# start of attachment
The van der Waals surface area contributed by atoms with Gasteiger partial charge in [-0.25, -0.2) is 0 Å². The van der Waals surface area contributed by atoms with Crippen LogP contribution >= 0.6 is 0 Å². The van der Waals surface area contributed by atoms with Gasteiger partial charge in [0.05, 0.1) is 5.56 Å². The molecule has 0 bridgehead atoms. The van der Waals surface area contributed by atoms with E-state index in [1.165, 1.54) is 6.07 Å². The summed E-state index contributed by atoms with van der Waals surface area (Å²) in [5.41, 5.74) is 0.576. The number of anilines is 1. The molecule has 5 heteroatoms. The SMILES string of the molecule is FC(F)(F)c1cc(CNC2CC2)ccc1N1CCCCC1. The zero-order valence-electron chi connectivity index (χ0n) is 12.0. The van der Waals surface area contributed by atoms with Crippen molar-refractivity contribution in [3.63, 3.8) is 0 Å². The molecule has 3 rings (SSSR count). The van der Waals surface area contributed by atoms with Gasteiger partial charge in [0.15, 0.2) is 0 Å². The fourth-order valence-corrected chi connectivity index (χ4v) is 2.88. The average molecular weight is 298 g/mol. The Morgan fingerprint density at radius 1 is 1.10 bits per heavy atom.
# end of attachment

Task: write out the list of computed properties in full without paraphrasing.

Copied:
The van der Waals surface area contributed by atoms with Gasteiger partial charge in [-0.25, -0.2) is 0 Å². The van der Waals surface area contributed by atoms with Crippen LogP contribution >= 0.6 is 0 Å². The van der Waals surface area contributed by atoms with Gasteiger partial charge in [0.05, 0.1) is 5.56 Å². The molecule has 0 bridgehead atoms. The van der Waals surface area contributed by atoms with E-state index in [1.165, 1.54) is 6.07 Å². The summed E-state index contributed by atoms with van der Waals surface area (Å²) in [5.41, 5.74) is 0.576. The number of anilines is 1. The molecule has 5 heteroatoms. The SMILES string of the molecule is FC(F)(F)c1cc(CNC2CC2)ccc1N1CCCCC1. The zero-order valence-electron chi connectivity index (χ0n) is 12.0. The van der Waals surface area contributed by atoms with Crippen molar-refractivity contribution in [3.63, 3.8) is 0 Å². The molecule has 3 rings (SSSR count). The van der Waals surface area contributed by atoms with Gasteiger partial charge in [0.15, 0.2) is 0 Å². The fourth-order valence-corrected chi connectivity index (χ4v) is 2.88. The average molecular weight is 298 g/mol. The Morgan fingerprint density at radius 1 is 1.10 bits per heavy atom.